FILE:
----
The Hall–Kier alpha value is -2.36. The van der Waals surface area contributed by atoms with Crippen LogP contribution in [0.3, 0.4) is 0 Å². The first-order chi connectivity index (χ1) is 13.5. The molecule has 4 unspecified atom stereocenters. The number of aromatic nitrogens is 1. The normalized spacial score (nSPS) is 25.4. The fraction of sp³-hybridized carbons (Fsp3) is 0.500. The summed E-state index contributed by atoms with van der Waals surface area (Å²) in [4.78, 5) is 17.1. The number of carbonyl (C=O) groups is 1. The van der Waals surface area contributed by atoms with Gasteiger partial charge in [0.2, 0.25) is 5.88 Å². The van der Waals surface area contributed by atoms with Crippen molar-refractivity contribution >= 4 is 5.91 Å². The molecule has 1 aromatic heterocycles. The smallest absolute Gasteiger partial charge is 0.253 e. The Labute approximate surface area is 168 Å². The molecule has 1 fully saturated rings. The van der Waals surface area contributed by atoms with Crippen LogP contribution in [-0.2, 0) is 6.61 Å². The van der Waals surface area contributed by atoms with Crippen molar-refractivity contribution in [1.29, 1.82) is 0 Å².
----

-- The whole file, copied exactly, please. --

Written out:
The Hall–Kier alpha value is -2.36. The van der Waals surface area contributed by atoms with Crippen LogP contribution in [0.3, 0.4) is 0 Å². The first-order chi connectivity index (χ1) is 13.5. The molecule has 4 unspecified atom stereocenters. The number of aromatic nitrogens is 1. The normalized spacial score (nSPS) is 25.4. The fraction of sp³-hybridized carbons (Fsp3) is 0.500. The summed E-state index contributed by atoms with van der Waals surface area (Å²) in [4.78, 5) is 17.1. The number of carbonyl (C=O) groups is 1. The van der Waals surface area contributed by atoms with Gasteiger partial charge in [0.2, 0.25) is 5.88 Å². The van der Waals surface area contributed by atoms with Crippen molar-refractivity contribution >= 4 is 5.91 Å². The molecule has 1 aromatic heterocycles. The smallest absolute Gasteiger partial charge is 0.253 e. The Labute approximate surface area is 168 Å². The molecule has 1 fully saturated rings. The van der Waals surface area contributed by atoms with Crippen LogP contribution in [-0.2, 0) is 6.61 Å². The van der Waals surface area contributed by atoms with Crippen molar-refractivity contribution in [1.29, 1.82) is 0 Å².